46. Shabel SJ, Proulx CD, Piriz J, Malinow R (2014) Mood regulation. GABA/glutamate co-release controls habenula output and is modified by antidepressant treatment. Science 345:1494–1498PubMedPubMedCentralCrossRefGoogle Scholar
  47. Shumake J, Gonzalez-Lima F (2003) Brain systems underlying susceptibility to helplessness and depression. Behav Cogn Neurosci Rev 2:198–221PubMedCrossRefGoogle Scholar
  48. Shumake J, Gonzalez-Lima F (2013) Functional opposition between habenula metabolism and the brain reward system. Front Hum Neurosci 7:662PubMedPubMedCentralCrossRefGoogle Scholar
  49. Shumake J, Edwards E, Gonzalez-Lima F (2003) Opposite metabolic changes in the habenula and ventral tegmental area of a genetic model of helpless behavior. Brain Res 963:274–281PubMedCrossRefGoogle Scholar
  50. Smith KS, Tindell AJ, Aldridge JW, Berridge KC (2009) Ventral pallidum roles in reward and motivation. Behav Brain Res 196:155–167PubMedCrossRefPubMedCentralGoogle Scholar
  51. Stamatakis AM, Stuber GD (2012) Activation of lateral habenula inputs to the ventral midbrain promotes behavioral avoidance. Nat Neurosci 15:1105–1107PubMedPubMedCentralCrossRefGoogle Scholar
  52. Stamatakis AM, Jennings JH, Ung RL, Blair GA, Weinberg RJ, Neve RL, Boyce F, Mattis J, Ramakrishnan C, Deisseroth K et al (2013) A unique population of ventral tegmental area neurons inhibits the lateral habenula to promote reward. Neuron 80:1039–1053PubMedCrossRefPubMedCentralGoogle Scholar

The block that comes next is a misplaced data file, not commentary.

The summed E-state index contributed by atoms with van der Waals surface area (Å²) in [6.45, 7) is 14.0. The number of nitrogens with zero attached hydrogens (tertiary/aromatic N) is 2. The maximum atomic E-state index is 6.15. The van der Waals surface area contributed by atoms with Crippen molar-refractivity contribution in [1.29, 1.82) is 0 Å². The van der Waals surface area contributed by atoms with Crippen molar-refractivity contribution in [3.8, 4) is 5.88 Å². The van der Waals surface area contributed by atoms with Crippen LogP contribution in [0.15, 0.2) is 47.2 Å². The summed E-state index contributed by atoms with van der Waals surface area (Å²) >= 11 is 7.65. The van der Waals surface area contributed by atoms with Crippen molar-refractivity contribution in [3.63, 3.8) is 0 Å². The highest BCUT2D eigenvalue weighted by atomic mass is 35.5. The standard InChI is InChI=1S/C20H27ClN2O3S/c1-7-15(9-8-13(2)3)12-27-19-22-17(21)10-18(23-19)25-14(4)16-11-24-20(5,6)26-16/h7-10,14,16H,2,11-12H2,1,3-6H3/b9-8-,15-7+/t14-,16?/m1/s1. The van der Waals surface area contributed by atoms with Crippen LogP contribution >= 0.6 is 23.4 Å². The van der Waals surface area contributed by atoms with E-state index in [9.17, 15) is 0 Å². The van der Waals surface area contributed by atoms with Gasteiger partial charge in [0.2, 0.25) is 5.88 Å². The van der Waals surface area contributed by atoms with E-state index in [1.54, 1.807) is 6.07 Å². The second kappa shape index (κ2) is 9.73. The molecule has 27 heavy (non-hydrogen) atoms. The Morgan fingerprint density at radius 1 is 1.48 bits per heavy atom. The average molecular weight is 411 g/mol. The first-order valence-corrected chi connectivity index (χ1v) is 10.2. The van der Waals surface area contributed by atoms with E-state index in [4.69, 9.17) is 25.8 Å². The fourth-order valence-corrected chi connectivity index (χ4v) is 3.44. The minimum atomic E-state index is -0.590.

53. Stamatakis AM, Van Swieten M, Basiri ML, Blair GA, Kantak P, Stuber GD (2016) Lateral hypothalamic area glutamatergic neurons and their projections to the lateral habenula regulate feeding and reward. J Neurosci 36:302–311PubMedPubMedCentralCrossRefGoogle Scholar
  54. Stephenson-Jones M, Yu K, Ahrens S, Tucciarone JM, van Huijstee AN, Mejia LA, Penzo MA, Tai LH, Wilbrecht L, Li B (2016) A basal ganglia circuit for evaluating action outcomes. Nature 539:289–293PubMedPubMedCentralCrossRefGoogle Scholar
  55. Stuber GD, Stamatakis AM, Kantak PA (2015) Considerations when using cre-driver rodent lines for studying ventral tegmental area circuitry. Neuron 85:439–445PubMedPubMedCentralCrossRefGoogle Scholar
  56. Taylor SR, Badurek S, Dileone RJ, Nashmi R, Minichiello L, Picciotto MR (2014) GABAergic and glutamatergic efferents of the mouse ventral tegmental area. J Comp Neurol 522:3308–3334PubMedPubMedCentralCrossRefGoogle Scholar
  57. Tian J, Uchida N (2015) Habenula lesions reveal that multiple mechanisms underlie dopamine prediction errors. Neuron 87:1304–1316PubMedPubMedCentralCrossRefGoogle Scholar
  58. Valentinova K, Mameli M (2016) mGluR-LTD at excitatory and inhibitory synapses in the lateral habenula tunes neuronal output. Cell Rep 16:2298–2307PubMedPubMedCentralCrossRefGoogle Scholar